Yet another example of a reasonably foreseeable scenario with no contingency plan in place is the Basslink outage combined with a drought. Effective private solar rollout, like SE Queensland, is a missed strategy in this case. The neglected massive Giblin river fire of 2014 is also another example of failing our responsibilities to humanity as expressed in the TWHA.

I believe most Tasmanians are sick of polarising practices of politicians that prevent successful strategic planning.

If we are are to deal with complex disasters like wilderness wildfires, don’t we need to be able to engage a wide and diverse range of stakeholders, over an adequate time frame to identify, evaluate and plan to mitigate risk?

A process to engage scientific skills and firefighting experience with the stakeholder community, in order to plausibly forsee likely future scenarios and to prepare for them.

As we have seen with attempts at forestry reform, without grace and mutual respect and a strong shared purpose this is difficult, if not impossible..This quality of collaboration being a capability that Australians will need in truckloads to deal with the ongoing surprises of climate change and generally unexpected consequences.

With foresight, open and transparent conversations on the foundations of good science, courteously facilitated between all stakeholders, are a proven methodology for such complexity.

It is apparent the culture of governance still has room for improvement in this area, but are our political parties capable of facilitating such constructive changes?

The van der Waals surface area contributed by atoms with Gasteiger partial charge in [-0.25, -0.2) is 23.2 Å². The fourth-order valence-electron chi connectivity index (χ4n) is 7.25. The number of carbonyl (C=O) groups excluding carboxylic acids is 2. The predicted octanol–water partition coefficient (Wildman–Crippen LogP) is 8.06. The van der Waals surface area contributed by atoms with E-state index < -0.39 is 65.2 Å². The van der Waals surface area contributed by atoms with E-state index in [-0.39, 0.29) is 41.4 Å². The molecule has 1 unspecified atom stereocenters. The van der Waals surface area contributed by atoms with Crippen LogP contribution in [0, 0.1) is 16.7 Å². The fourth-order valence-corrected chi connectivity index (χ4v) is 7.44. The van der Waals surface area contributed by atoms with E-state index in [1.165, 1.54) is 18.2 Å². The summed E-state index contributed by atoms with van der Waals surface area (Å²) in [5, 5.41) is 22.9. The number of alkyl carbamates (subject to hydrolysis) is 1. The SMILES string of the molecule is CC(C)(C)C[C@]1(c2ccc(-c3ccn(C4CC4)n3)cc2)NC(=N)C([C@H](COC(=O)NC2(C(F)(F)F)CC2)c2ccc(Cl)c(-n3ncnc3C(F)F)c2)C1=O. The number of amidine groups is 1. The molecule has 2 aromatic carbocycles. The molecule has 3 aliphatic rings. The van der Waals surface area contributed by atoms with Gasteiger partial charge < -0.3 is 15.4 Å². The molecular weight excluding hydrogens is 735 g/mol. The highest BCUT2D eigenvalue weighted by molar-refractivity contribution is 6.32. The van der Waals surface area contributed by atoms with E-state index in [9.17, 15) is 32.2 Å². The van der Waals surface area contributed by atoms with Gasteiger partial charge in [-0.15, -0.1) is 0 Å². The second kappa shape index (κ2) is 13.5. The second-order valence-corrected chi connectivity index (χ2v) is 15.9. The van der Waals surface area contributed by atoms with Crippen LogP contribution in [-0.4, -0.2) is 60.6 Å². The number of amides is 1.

*Duncan Mills of Cygnet holds no recent organisational affiliations, is a retired land manager, now social ecologist interested in social change processes, particularly how we learn from experience and implement constructive change.

ABC: Tasmania abandons World Heritage Area logging plans on UNESCO advice

Media HERE, for all the reactions ...

ABC: Tasmania’s Tarkine emerges as forest conflict hotspot over speciality timber access The Tarkine is shaping up as the new battleground in the reignited conflict over forestry, as the Tasmanian Government looks for sources of specialty timber outside the World Heritage Area. The Government is abiding by UNESCO’s World Heritage Committee’s ruling against selective logging in the Tasmanian Wilderness World Heritage Area (TWWHA). Forestry Minister Peter Gutwein said the decision was disappointing, but work was underway to assess the availability of special species, such as myrtle and celery top pine, in other reserves and conservation areas. “I’m going to be looking at all of the land outside the TWWHA,” he said. … In 2014, the Government ripped up the Tasmanian Forest Agreement and reclassified about 400,000 hectares from future reserves to future potential production forest, making it available for selective logging in late 2017. The Government is also considering specialty species logging in about one million hectares of reserves and conservation areas, including rainforests in the Tarkine. The Wilderness Society’s Vica Bailey said logging those areas, such as the pipeline corridor in the Tarkine protected under former prime minister John Howard in 2005, was equally unacceptable.